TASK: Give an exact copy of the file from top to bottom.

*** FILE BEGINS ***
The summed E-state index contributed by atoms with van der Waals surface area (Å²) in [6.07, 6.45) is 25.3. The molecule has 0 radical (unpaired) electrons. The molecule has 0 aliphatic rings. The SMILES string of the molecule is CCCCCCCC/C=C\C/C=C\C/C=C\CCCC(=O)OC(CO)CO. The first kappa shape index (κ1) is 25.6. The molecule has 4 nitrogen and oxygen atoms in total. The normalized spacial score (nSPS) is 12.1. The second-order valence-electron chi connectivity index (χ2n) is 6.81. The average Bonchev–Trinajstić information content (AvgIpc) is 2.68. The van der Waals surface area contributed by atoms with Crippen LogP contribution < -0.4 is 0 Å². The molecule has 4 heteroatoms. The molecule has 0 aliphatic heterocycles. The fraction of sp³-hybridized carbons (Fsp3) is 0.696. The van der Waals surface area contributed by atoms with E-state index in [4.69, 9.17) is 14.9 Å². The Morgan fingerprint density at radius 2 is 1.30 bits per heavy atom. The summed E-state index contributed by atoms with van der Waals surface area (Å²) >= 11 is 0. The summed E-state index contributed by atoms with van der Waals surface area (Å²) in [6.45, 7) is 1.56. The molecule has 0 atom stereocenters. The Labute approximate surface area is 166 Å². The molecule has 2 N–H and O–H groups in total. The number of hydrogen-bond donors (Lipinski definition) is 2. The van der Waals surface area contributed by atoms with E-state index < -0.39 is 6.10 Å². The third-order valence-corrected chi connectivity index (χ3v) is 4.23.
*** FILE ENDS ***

The summed E-state index contributed by atoms with van der Waals surface area (Å²) in [6.07, 6.45) is 25.3. The molecule has 0 radical (unpaired) electrons. The molecule has 0 aliphatic rings. The SMILES string of the molecule is CCCCCCCC/C=C\C/C=C\C/C=C\CCCC(=O)OC(CO)CO. The first kappa shape index (κ1) is 25.6. The molecule has 4 nitrogen and oxygen atoms in total. The normalized spacial score (nSPS) is 12.1. The second-order valence-electron chi connectivity index (χ2n) is 6.81. The average Bonchev–Trinajstić information content (AvgIpc) is 2.68. The van der Waals surface area contributed by atoms with Crippen LogP contribution < -0.4 is 0 Å². The molecule has 4 heteroatoms. The molecule has 0 aliphatic heterocycles. The fraction of sp³-hybridized carbons (Fsp3) is 0.696. The van der Waals surface area contributed by atoms with E-state index in [4.69, 9.17) is 14.9 Å². The Morgan fingerprint density at radius 2 is 1.30 bits per heavy atom. The summed E-state index contributed by atoms with van der Waals surface area (Å²) >= 11 is 0. The summed E-state index contributed by atoms with van der Waals surface area (Å²) in [6.45, 7) is 1.56. The molecule has 0 atom stereocenters. The Labute approximate surface area is 166 Å². The molecule has 2 N–H and O–H groups in total. The number of hydrogen-bond donors (Lipinski definition) is 2. The van der Waals surface area contributed by atoms with E-state index < -0.39 is 6.10 Å². The third-order valence-corrected chi connectivity index (χ3v) is 4.23.